A biodiversity expertise commissioned by Bankwatch identified several species of wild protected animals in the region including Eurasian lynx, brown bear, Persian leopard, booted eagle among many whose habitats will be disturbed by the future dam. Moreover, the region is experiencing annual mudflows and landslides and is well known for its geological instability, something people fear might be emphasized when the dam is built. Locals have also expressed great concerns over the impact the the dam will have on the humidity levels in the villages, causing numerous health problems as was the case of the Enguri HPP built in the region during soviet times.
The project promoter is JSC Nenskra, a Georgian company established by Korean K-Water with a 10% share of a Georgian state owned company. JSC Nenskra has already benefitted from several deals with the Georgian government, among others receiving forest land for one dollar contracts (see page 20). The locals we spoke to and who have used this land for centuries told us they were not even aware of the deal.
Patronising perception of local culture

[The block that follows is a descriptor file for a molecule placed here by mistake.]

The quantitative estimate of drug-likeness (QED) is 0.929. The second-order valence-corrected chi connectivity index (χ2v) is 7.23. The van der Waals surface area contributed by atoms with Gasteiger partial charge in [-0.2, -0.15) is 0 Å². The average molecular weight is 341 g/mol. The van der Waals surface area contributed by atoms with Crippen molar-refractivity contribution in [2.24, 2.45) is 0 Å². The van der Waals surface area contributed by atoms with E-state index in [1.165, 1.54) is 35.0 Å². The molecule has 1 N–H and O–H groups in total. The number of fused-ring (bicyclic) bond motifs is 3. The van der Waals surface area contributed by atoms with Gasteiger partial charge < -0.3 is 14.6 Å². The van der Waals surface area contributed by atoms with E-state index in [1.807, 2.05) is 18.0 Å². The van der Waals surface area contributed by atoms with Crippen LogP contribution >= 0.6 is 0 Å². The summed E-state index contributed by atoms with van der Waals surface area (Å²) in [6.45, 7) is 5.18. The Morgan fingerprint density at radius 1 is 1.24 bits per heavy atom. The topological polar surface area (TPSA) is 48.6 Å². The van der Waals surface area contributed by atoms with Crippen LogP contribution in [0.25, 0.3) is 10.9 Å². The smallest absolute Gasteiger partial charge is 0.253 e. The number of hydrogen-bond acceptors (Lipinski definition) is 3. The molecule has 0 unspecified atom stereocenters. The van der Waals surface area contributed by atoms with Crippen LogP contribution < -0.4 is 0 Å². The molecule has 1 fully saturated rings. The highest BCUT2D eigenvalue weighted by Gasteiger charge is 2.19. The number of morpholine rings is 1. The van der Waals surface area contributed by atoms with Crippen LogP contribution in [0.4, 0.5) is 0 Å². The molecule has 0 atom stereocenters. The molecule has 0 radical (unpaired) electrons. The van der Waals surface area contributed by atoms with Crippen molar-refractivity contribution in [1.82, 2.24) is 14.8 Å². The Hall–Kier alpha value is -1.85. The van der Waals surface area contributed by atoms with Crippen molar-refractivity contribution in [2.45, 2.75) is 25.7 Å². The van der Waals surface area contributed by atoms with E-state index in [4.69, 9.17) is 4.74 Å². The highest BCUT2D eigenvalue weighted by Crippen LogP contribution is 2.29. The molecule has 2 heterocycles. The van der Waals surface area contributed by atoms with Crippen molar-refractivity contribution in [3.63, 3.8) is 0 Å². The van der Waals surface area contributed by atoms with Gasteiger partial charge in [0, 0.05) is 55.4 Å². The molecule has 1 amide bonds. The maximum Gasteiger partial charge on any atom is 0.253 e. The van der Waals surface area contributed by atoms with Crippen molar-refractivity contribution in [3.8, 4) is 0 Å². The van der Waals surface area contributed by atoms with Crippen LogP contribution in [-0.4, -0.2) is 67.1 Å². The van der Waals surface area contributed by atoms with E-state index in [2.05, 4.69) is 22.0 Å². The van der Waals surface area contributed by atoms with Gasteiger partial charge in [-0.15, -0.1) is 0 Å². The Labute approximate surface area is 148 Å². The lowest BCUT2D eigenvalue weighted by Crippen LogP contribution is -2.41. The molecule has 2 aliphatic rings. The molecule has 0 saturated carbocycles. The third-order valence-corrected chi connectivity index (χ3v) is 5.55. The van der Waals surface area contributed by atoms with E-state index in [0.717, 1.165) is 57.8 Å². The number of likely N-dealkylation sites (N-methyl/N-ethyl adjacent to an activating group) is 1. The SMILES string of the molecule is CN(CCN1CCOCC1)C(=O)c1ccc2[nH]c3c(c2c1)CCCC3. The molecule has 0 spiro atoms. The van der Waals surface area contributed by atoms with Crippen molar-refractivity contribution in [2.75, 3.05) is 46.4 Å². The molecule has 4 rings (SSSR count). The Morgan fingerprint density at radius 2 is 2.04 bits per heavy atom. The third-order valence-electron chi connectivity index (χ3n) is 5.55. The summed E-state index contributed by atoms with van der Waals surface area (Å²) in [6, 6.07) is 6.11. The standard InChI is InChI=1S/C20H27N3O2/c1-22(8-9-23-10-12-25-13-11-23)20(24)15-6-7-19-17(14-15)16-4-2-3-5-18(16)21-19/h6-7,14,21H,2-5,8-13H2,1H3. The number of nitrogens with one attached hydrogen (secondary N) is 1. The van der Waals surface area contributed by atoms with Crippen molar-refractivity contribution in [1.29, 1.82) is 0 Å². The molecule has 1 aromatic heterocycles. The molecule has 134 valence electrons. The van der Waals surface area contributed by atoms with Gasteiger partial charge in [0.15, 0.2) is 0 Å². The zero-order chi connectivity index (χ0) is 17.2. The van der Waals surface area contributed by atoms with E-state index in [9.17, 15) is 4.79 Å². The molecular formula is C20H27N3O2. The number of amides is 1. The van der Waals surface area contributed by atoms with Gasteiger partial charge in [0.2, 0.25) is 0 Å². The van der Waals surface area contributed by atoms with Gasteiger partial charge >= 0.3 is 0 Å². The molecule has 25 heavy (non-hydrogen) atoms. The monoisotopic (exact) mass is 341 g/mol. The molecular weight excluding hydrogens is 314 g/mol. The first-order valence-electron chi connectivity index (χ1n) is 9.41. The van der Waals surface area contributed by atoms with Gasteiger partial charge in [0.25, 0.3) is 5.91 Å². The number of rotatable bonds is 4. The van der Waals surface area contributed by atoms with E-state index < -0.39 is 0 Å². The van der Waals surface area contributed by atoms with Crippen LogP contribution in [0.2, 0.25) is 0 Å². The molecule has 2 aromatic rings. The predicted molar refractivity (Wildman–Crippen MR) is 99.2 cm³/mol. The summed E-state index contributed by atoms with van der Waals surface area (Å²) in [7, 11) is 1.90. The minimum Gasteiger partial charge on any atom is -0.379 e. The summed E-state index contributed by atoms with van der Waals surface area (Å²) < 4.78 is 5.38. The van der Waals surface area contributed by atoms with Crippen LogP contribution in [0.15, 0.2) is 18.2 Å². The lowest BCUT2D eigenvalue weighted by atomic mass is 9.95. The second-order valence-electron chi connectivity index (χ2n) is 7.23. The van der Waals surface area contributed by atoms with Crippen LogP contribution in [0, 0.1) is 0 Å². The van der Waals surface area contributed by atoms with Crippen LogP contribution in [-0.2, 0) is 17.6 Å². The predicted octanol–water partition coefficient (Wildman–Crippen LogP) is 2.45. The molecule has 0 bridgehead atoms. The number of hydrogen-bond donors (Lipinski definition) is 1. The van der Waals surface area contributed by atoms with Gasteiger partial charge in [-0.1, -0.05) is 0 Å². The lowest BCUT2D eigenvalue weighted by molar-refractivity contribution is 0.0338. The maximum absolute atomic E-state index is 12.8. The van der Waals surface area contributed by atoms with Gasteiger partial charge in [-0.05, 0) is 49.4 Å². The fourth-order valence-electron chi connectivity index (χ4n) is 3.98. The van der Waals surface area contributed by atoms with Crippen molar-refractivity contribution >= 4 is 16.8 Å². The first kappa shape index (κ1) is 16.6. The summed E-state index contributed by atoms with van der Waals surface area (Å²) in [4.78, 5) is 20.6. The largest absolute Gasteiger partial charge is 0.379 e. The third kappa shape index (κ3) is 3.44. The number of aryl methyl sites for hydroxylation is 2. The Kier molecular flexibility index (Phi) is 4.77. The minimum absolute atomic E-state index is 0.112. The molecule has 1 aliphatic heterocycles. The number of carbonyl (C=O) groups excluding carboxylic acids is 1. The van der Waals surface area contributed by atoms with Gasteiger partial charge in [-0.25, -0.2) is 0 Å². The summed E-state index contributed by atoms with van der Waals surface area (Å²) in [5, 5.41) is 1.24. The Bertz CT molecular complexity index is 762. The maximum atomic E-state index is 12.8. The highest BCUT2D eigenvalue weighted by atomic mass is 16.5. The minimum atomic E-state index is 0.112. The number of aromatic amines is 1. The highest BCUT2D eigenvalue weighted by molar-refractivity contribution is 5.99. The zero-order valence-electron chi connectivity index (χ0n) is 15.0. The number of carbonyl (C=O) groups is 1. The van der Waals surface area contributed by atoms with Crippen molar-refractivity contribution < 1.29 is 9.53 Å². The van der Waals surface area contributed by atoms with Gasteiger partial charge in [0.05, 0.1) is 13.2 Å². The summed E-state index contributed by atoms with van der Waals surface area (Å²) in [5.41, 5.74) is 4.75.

JSC Nenskra has committed to compensating the rightful owners for all pasture land and assets that will be lost due to the project. But during our visit and discussions with affected people, we discovered major flaws in the company’s assessment of the number of people that will be affected, their assets as well as the compensation they are entitled to. The shortcomings, which we have collected in a report, are proof and consequence of a lack of proper consultations with local communities.
The majority of people living in the two valleys own cattle that graze on summer pastures, lands which are inherited since generations and co-owned by up to five families. Customary law still dominates the region and people share both pasture and other assets such as summer cabins. During our discussions with affected households, we discovered that the project developer failed to map all the rightful users of these lands and assets. Instead, the company included single users in the compensation scheme, thus leaving behind numerous other co-users. This is the case for all the households we interviewed and from the assessment of the project documentation it seems it has been the practice for all the pasture lands that will be lost. In addition, a number of individual owners of land and cabins from the Nakra valley have been completely left out of the compensations scheme.
These systemic gaps in how JSC Nenskra assessed people’s land rights reveals not only the poor quality of public consultations, but also a patronising perception of local culture and livelihoods. Our visits to the region have left no doubt that the company has failed to recognise locals’ dependence on their land and the way their communities are functioning, based on strong internal rules of sharing and inheritance.